Around 1,500 workers across the council received strike calls, and their grievances extended far beyond Tower Rewards. Hot desking arrangements, getting reimbursement for work expenses, management bullying, intensifying workload, and increasing red tape were all motivations, undoubtedly the main ones for many. That these issues are everywhere might be promising if they can spur workers to action. In addition, the reaction to the picket from locals on the street was positive, many lending moral support despite a lack of awareness of the strikes and their purpose. The essential problem at the heart of the strikes was the lack of organisation, maintained and enforced by the union. Because workers were at home, maintaining the integrity of the strike was extraordinarily difficult: many workers simply made up for strike days by working more before and after, or carried out tasks they felt “essential” and leaving paperwork. It wasn’t even always clear if workers would lose pay by striking.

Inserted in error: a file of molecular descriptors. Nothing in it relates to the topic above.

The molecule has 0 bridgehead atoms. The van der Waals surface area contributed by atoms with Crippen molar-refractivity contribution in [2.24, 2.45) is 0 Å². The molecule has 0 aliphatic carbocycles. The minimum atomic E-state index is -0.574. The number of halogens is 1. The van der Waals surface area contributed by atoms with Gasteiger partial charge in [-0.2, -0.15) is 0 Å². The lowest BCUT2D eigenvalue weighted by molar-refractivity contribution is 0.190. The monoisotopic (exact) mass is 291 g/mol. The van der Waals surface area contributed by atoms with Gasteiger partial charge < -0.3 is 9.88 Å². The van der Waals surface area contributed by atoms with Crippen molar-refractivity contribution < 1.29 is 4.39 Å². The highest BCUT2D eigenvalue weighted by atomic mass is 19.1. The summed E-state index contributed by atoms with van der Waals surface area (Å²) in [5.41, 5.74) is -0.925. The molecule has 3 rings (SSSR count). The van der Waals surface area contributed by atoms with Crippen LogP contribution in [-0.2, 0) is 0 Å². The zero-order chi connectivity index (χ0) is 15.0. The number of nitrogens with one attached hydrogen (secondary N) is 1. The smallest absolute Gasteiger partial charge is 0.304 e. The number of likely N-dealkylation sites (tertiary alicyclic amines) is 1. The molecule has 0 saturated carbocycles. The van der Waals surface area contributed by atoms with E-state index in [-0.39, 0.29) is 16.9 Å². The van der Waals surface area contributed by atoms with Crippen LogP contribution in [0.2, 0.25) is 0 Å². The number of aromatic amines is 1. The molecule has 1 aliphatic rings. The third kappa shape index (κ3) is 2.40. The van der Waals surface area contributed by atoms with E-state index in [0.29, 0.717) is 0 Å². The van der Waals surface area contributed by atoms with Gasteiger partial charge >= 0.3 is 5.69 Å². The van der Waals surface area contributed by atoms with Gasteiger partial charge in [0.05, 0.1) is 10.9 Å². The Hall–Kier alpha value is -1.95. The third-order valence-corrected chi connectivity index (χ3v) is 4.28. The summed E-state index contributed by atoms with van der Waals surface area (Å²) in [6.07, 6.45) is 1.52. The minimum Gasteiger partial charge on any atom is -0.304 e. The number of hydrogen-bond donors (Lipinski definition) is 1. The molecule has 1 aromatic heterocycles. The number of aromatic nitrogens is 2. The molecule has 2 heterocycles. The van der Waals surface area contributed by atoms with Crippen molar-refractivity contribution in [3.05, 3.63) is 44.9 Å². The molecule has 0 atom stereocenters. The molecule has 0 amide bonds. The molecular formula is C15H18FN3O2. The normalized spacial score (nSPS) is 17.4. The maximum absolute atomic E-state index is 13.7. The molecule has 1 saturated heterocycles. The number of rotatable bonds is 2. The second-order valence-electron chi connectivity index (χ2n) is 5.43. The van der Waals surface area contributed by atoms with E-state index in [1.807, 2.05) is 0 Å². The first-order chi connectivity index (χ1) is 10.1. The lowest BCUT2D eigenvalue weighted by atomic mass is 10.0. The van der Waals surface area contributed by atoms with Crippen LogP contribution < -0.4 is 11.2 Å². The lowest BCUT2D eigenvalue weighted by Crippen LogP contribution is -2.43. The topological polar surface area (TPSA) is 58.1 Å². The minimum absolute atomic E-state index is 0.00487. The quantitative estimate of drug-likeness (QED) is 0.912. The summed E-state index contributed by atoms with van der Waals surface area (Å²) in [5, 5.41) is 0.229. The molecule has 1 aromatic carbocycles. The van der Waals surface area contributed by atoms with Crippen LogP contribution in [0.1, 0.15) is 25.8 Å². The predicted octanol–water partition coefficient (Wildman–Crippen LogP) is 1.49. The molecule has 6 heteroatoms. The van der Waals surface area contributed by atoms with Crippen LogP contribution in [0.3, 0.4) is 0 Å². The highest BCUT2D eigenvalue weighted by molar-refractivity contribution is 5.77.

Apart from a section of the social workers who successfully sidestepped the union and achieved more pay, independent organisation was non-existent. UNISON had monopolised the space for organisation to the extent that approaching colleagues without being a shop steward was impossible, and militancy from the shop stewards themselves was actively fought. The apathy and passivity of workers is not a deficiency in attitude as some believe, but the result of a state of affairs maintained and manufactured by the unions themselves. They can only endorse tokenistic action, scared shitless by the law and losing money, and the higher up you go, the worse it gets. They drag their heels, limit strike days, replace strikes with protests, and demoralise their members until they don’t have any energy to fight. They don’t even have any decent mechanisms for allowing workers to communicate; people were forced to use easily-infiltrated WhatsApp groups or even the company email! Basic failures like this will undermine any attempt at workers’ organisation, and we need to be able to develop our own methods to overcome them.